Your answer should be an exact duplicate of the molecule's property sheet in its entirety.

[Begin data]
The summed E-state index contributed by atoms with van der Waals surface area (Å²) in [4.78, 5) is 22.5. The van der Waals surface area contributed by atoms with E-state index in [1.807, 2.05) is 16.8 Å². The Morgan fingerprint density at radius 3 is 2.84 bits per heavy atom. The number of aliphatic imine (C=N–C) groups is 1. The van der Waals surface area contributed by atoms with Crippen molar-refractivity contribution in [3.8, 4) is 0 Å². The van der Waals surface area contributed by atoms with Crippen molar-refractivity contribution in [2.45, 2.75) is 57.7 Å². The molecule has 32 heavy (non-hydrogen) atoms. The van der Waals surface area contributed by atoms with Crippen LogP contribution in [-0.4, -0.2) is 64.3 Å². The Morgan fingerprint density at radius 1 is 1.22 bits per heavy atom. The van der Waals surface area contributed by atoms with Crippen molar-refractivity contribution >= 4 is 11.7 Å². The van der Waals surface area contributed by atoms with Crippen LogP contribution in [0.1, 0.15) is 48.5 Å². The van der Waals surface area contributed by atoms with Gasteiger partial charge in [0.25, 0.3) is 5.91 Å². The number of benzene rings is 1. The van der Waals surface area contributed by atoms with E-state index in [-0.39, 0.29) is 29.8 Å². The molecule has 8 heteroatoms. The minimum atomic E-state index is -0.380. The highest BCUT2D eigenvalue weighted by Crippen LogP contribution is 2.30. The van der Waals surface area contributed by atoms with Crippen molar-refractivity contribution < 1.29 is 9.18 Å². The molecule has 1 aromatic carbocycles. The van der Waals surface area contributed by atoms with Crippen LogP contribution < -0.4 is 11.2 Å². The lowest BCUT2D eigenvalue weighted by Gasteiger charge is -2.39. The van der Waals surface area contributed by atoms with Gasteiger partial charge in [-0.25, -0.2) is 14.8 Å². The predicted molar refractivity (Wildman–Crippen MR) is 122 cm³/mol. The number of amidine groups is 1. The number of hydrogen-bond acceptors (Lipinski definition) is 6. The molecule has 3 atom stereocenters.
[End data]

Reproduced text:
The summed E-state index contributed by atoms with van der Waals surface area (Å²) in [4.78, 5) is 22.5. The van der Waals surface area contributed by atoms with E-state index in [1.807, 2.05) is 16.8 Å². The Morgan fingerprint density at radius 3 is 2.84 bits per heavy atom. The number of aliphatic imine (C=N–C) groups is 1. The van der Waals surface area contributed by atoms with Crippen molar-refractivity contribution in [3.8, 4) is 0 Å². The van der Waals surface area contributed by atoms with Crippen molar-refractivity contribution in [2.45, 2.75) is 57.7 Å². The molecule has 32 heavy (non-hydrogen) atoms. The van der Waals surface area contributed by atoms with Crippen LogP contribution in [-0.4, -0.2) is 64.3 Å². The Morgan fingerprint density at radius 1 is 1.22 bits per heavy atom. The van der Waals surface area contributed by atoms with Crippen molar-refractivity contribution >= 4 is 11.7 Å². The van der Waals surface area contributed by atoms with Crippen LogP contribution in [0.1, 0.15) is 48.5 Å². The van der Waals surface area contributed by atoms with Gasteiger partial charge in [0.25, 0.3) is 5.91 Å². The number of benzene rings is 1. The van der Waals surface area contributed by atoms with E-state index in [-0.39, 0.29) is 29.8 Å². The molecule has 8 heteroatoms. The minimum atomic E-state index is -0.380. The highest BCUT2D eigenvalue weighted by Crippen LogP contribution is 2.30. The van der Waals surface area contributed by atoms with Crippen molar-refractivity contribution < 1.29 is 9.18 Å². The molecule has 1 aromatic carbocycles. The van der Waals surface area contributed by atoms with Crippen LogP contribution < -0.4 is 11.2 Å². The lowest BCUT2D eigenvalue weighted by Gasteiger charge is -2.39. The van der Waals surface area contributed by atoms with Gasteiger partial charge in [-0.25, -0.2) is 14.8 Å². The predicted molar refractivity (Wildman–Crippen MR) is 122 cm³/mol. The number of amidine groups is 1. The number of hydrogen-bond acceptors (Lipinski definition) is 6. The molecule has 3 atom stereocenters.